One of the things I haven’t touched on much here at the blog is the NECSS conference disinviting Richard Dawkins, who was supposed to be their keynote speaker.
This came after Dawkins retweeted a video that compared radical feminists to Islamists in their approach to squelching any criticism of them (which, for the record, I think both do). The NECSS conference, without consulting Dawkins about the content of his tweet, simply disinvited him from their conference. I thought it was the wrong decision at the time, but lately my shift in focus has been more toward religion, politics, and away from feminism and intermovement drama.
I was happy to see that NECSS rethought their decision (and almost as happy to read the gnashing of teeth from the usual hyperbolic crowd) and invited Dawkins back via the following statement:
We wish to apologize to Professor Dawkins for our handling of his disinvitation to NECSS 2016. Our actions were not professional, and we should have contacted him directly to express our concerns before acting unilaterally. We have sent Professor Dawkins a private communication expressing this as well. This apology also extends to all NECSS speakers, our attendees, and to the broader skeptical movement.
We wish to use this incident as an opportunity to have a frank and open discussion of the deeper issues implicated here, which are causing conflict both within the skeptical community and within society as a whole. NECSS 2016 will therefore feature a panel discussion addressing these topics. There is room for a range of reasonable opinions on these issues and our conversation will reflect that diversity. We have asked Professor Dawkins to participate in this discussion at NECSS 2016 in addition to his prior scheduled talk, and we hope he will accept our invitation.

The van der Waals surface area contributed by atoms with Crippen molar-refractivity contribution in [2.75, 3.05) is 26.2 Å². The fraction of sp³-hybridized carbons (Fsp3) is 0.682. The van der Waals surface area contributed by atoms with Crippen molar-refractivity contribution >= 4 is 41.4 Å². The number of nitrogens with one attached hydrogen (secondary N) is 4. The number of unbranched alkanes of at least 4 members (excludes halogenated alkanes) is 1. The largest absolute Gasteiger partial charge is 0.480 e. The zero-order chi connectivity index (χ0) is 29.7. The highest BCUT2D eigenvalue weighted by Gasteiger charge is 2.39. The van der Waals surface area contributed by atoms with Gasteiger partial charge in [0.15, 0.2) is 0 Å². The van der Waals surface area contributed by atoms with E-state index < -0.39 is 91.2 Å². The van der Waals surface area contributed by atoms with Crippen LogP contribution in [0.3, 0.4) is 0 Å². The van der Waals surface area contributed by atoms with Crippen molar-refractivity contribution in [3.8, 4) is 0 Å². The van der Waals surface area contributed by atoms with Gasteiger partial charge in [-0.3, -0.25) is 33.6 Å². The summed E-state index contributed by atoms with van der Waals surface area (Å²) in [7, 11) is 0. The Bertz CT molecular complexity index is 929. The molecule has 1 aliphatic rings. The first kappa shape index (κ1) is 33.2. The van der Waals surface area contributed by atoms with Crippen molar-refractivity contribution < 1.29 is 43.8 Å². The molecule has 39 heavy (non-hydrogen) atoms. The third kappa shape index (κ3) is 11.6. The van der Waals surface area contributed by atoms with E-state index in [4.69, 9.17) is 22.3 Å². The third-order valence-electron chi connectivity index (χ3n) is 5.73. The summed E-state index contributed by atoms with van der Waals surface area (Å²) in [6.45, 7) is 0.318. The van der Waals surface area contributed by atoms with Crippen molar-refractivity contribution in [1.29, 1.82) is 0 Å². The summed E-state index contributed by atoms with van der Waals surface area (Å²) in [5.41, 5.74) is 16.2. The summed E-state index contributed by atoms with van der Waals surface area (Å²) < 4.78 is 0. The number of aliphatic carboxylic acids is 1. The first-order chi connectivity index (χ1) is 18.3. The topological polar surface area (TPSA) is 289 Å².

This statement and our discussions with Professor Dawkins were initiated prior to learning of his recent illness. All of NECSS wishes Professor Dawkins a speedy and full recovery.
Good for them! Seriously! Part of good skepticism and, hell, of just being a good person is being willing to admit when you fucked up and make good on it. I tend not to judge people to harshly for mistakes (when I heard of NECSS booting Dawkins I mostly just shook my head and was sad, but I realized they had a lot of pressure on them), but rather look to judge their character by how they handle them. NECSS did well here.
Dawkins has now responded back. He won’t be able to attend for health reasons, but Dawkins, as usual, showed a tremendous amount of class in the face of all the over-the-top outrage from the usual suspects:
Please convey my thanks to the entire Executive Committee for their gracious apology and for reinviting me to the NECSS conference. I am sensitive to what a difficult thing it must have been to rescind an earlier, publicised decision. I am truly grateful. Politicians are regularly criticised for changing their minds, but sceptics, rationalists and scientists know that there are occasions when the ability to change ones mind is a virtue. Sympathy for the victim of a medical emergency is not one of those occasions, and I therefore note with especial admiration that the Executive Committee’s courageous and principled change of mind predated my stroke.
That stroke, however, does make it impossible for me to accept the invitation, much as I would like to do so. I shall especially miss the pleasure of an on stage conversation with you. I hope another opportunity for that conversation will arise. I wish the conference well. May it be a great success. You certainly have managed to put together a starry list of speakers.
With my best wishes to you and the whole Executive Committee
There was a glorious chance for Dawkins to hold a grudge here and he didn’t do it. He chose to build bridges rather than tear them down, to prop up an event that, frankly, had done him wrong. That’s leadership.
The same can’t be said of many of his detractors who have elevated misrepresenting their enemies to get a leg up and holding a grudge to an art form.